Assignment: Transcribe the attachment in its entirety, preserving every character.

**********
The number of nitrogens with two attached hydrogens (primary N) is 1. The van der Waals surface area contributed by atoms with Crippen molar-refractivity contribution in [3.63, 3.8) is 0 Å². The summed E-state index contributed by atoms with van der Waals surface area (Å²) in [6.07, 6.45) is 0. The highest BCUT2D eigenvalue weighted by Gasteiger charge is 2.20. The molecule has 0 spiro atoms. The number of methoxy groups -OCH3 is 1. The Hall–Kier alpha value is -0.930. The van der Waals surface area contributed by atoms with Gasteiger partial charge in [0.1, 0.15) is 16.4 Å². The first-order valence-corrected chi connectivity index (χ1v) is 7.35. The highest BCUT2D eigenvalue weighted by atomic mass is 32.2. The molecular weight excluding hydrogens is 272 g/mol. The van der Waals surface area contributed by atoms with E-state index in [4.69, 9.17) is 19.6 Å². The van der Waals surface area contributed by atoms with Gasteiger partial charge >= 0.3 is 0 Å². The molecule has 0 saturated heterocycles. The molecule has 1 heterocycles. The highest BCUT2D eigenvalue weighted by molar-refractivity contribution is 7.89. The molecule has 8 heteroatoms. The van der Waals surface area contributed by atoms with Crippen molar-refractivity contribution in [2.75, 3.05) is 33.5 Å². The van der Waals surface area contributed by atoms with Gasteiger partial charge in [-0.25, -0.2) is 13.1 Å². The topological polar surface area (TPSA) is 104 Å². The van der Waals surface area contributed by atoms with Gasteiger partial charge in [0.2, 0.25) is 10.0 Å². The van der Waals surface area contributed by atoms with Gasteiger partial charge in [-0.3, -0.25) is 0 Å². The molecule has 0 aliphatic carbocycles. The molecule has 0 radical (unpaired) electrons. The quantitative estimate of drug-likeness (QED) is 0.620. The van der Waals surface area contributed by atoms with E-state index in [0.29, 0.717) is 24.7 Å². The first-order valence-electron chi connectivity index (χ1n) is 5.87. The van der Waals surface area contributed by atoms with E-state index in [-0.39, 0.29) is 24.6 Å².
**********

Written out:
The number of nitrogens with two attached hydrogens (primary N) is 1. The van der Waals surface area contributed by atoms with Crippen molar-refractivity contribution in [3.63, 3.8) is 0 Å². The summed E-state index contributed by atoms with van der Waals surface area (Å²) in [6.07, 6.45) is 0. The highest BCUT2D eigenvalue weighted by Gasteiger charge is 2.20. The molecule has 0 spiro atoms. The number of methoxy groups -OCH3 is 1. The Hall–Kier alpha value is -0.930. The van der Waals surface area contributed by atoms with Gasteiger partial charge in [0.1, 0.15) is 16.4 Å². The first-order valence-corrected chi connectivity index (χ1v) is 7.35. The highest BCUT2D eigenvalue weighted by atomic mass is 32.2. The molecular weight excluding hydrogens is 272 g/mol. The van der Waals surface area contributed by atoms with E-state index in [4.69, 9.17) is 19.6 Å². The van der Waals surface area contributed by atoms with Gasteiger partial charge >= 0.3 is 0 Å². The molecule has 0 saturated heterocycles. The molecule has 1 heterocycles. The highest BCUT2D eigenvalue weighted by molar-refractivity contribution is 7.89. The molecule has 8 heteroatoms. The van der Waals surface area contributed by atoms with Crippen molar-refractivity contribution in [2.75, 3.05) is 33.5 Å². The van der Waals surface area contributed by atoms with Gasteiger partial charge in [-0.25, -0.2) is 13.1 Å². The topological polar surface area (TPSA) is 104 Å². The van der Waals surface area contributed by atoms with Gasteiger partial charge in [0.2, 0.25) is 10.0 Å². The van der Waals surface area contributed by atoms with Gasteiger partial charge in [-0.3, -0.25) is 0 Å². The molecule has 0 aliphatic carbocycles. The molecule has 0 radical (unpaired) electrons. The quantitative estimate of drug-likeness (QED) is 0.620. The van der Waals surface area contributed by atoms with E-state index in [0.29, 0.717) is 24.7 Å². The first-order valence-electron chi connectivity index (χ1n) is 5.87. The van der Waals surface area contributed by atoms with E-state index in [-0.39, 0.29) is 24.6 Å².